Milk drinkers could end up with extra ingredients in each glassful - and paying more for them - under an overhaul of dairy programs making its way through Congress.
A gallon of low-fat milk would cost manufacturers 15 cents more to produce because of extra dairy solids required by the measure, the Agriculture Department says, adding that consumers would probably bear the brunt. Other cost estimates are lower.
Prices could rise even higher because of other changes, the department added. As a result, the bill would raise the cost of food stamps, school lunches and other federal feeding programs by more than $1 billion over seven years, the department says.
The largest group representing dairy farmers counters that the proposal would improve the appeal of low-fat and nonfat milks, while adding even more healthful ingredients to milk than are already there. The group, the National Milk Producers Federation, says the requirement will add a few pennies at most to the cost of a gallon.
The disagreement stems from a requirement in legislation approved by the House Agriculture Committee last week that all drinking milk nationwide follow the higher California standard for nonfat dairy solids in milk. The requirement is included in a larger overhaul of farm programs headed for a full House vote at the end of this month.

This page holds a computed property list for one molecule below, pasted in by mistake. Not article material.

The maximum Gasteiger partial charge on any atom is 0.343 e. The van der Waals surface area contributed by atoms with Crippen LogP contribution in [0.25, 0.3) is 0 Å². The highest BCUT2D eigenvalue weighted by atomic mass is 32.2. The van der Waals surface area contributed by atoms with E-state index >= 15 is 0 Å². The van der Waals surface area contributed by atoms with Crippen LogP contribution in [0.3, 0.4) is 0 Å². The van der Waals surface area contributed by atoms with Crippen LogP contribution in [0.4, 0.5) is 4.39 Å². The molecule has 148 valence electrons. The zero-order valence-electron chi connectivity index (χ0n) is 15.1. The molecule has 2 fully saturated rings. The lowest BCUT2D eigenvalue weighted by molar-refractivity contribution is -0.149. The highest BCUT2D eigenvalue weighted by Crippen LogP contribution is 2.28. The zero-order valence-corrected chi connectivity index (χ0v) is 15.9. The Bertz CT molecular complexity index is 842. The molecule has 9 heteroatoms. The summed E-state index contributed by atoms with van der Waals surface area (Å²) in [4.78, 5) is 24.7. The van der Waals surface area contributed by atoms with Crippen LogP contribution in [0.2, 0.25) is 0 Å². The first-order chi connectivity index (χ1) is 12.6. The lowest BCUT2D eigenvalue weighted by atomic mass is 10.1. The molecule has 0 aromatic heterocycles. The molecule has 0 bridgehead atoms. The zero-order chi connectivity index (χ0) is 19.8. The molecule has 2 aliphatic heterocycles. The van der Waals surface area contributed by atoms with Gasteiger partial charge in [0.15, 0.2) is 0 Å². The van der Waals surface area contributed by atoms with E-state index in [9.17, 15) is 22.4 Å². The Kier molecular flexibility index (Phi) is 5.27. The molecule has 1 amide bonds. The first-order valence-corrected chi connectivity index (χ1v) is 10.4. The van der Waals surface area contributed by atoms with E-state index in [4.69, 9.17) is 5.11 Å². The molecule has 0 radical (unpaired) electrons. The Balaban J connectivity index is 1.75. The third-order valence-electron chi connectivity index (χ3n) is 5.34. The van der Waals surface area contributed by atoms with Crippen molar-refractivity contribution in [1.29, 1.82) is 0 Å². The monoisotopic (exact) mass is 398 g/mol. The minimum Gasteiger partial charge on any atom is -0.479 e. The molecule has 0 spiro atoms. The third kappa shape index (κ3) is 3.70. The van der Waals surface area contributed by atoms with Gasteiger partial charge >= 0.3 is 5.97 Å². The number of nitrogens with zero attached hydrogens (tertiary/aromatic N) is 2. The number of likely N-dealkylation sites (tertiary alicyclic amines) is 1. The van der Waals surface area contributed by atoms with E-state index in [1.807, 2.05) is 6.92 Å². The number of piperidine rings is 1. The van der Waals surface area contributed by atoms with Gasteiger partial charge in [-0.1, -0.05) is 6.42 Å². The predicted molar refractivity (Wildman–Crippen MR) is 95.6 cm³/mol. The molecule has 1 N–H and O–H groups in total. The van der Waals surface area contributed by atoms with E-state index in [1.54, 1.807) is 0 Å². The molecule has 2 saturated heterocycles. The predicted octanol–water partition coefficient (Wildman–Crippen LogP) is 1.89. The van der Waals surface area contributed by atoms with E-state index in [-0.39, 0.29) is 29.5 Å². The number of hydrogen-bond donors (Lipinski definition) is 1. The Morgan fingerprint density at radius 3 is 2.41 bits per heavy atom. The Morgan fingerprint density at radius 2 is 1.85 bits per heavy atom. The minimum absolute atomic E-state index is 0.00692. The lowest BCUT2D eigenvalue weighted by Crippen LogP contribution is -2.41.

Milk is made of fat, water and nonfat solids, consisting largely of protein, calcium and lactose. The federal standard now is 8.25 percent for nonfat solids. The dairy industry says milk naturally has a higher content reflected in the California standard, closer to 8.7 percent, which falls during extremely hot weather.
When you account for fat - about 3.5 percent of milk solids - whole milk is about 12 percent solids.
The bill would require all reduced-fat milk but skim to have 12 percent overall solids. Skim would have 9 percent, compared with 8.25 percent by federal standards. Even whole milk would have to add some nonfat solids, about half a percent.
What that means is that dairy farmers would use condensed fresh milk or powdered milk to make up for the lost fat.
Skim milk, 2 percent and 1 percent milk would wind up with more nonfat solids than whole milk has.
“But you’re getting more nutrition and probably a better-tasting product,” said James C. Barr, chief executive officer of the milk producers group, which represents dairy farmers’ co-operatives. “It’s not blue, it’s not watery, and it’s a more full-bodied milk even though it doesn’t have any fat in it.”
At most, shoppers will pay 5 cents or 7 cents additional for a gallon of milk, he said Monday, “if all the costs were transferred back to the consumer. That’s a big if.”
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